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Forager Cable Cherries

$21.00

Shift and brake cables can be finished after they’re cut in a few ways.  There’s the "let it explode into rusty tiny threads that love to get between your fingernails and finger" method, which, perhaps unsurprisingly, is my least favorite method.  There’s the norm-core way to go, with a cable...

Color

Shift and brake cables can be finished after they’re cut in a few ways.  There’s the "let it explode into rusty tiny threads that love to get between your fingernails and finger" method, which, perhaps unsurprisingly, is my least favorite method.  There’s the norm-core way to go, with a cable end crimp mushed into place.  Effective, but probably a 5/10 on the looks department.  Grant Petersen’s advice is to coat the cable with beeswax before you cut it, so when you cut it, it doesn’t fray.  This works fine, as does his follow up advice to stick a biggish glob of bee’s wax on the cable end after it’s cut.  Looks like a misplaced booger, but works without issue.  Back in the 70’s, discerning bike shops soldered the end of cables, but you need a really powerful soldering gun, and patience for this.  Looks ok, clean, but also like there is something missing.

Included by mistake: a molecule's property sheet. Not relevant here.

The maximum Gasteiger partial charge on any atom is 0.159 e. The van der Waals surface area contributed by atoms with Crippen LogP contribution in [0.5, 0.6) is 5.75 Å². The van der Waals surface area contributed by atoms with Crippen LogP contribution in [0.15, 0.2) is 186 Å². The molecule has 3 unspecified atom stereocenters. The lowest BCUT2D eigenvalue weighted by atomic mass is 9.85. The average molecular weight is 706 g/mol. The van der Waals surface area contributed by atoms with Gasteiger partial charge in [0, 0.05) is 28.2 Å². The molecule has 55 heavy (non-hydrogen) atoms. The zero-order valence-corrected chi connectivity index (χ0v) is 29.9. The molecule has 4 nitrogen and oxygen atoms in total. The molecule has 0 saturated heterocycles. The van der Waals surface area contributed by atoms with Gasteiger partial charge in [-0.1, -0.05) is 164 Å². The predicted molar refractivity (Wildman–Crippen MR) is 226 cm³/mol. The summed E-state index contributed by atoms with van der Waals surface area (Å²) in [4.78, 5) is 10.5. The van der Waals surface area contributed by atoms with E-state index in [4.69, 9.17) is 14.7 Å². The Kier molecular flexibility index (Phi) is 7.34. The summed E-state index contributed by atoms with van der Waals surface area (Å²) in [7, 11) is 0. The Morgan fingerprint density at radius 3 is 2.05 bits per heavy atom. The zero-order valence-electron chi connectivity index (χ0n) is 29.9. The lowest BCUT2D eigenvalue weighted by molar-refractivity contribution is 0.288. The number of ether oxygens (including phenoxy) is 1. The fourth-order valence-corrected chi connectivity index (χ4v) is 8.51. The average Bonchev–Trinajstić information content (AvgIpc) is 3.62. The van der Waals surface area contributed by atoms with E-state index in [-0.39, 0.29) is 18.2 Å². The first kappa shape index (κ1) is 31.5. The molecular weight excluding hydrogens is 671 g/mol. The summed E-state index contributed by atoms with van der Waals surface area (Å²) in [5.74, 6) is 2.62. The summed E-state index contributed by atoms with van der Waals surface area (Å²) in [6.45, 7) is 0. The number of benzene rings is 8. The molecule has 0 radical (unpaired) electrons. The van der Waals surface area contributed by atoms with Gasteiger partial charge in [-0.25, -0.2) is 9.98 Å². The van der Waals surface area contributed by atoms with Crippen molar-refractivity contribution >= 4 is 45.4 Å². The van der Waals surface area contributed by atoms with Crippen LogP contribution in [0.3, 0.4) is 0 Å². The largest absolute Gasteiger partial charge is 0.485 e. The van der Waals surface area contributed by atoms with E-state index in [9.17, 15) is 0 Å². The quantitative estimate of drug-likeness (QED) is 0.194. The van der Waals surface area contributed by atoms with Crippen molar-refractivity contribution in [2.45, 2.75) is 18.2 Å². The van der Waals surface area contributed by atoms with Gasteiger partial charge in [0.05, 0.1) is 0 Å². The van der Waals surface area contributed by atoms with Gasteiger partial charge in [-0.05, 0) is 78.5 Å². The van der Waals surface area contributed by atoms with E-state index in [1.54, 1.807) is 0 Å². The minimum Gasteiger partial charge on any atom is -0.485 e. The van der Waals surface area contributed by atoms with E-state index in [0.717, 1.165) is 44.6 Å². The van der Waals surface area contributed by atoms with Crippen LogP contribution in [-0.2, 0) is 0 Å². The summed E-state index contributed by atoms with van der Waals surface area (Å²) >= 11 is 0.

Easily the nicest looking and easiest to use cable finishing program is the Forager Cycles Cable Cherry.  It’s not the cheapest, and doesn’t come in hot neon green (yet) but if you want a standard color, and want the finest cable ender out there, this is that.  They come in a pair, so most bikes will need 2-3 of these, depending on how many cable ends you have.  Canti brake bikes, or center pull brake bikes that also have two derailleurs need 3 pairs.  They come in a cute little box with a small hex wrench for install.  You’d be hard pressed to strip the cherry with the tiny tool, but don’t go all Hulk Hogan circa 1987 on it.  US made.  Anodized aluminum.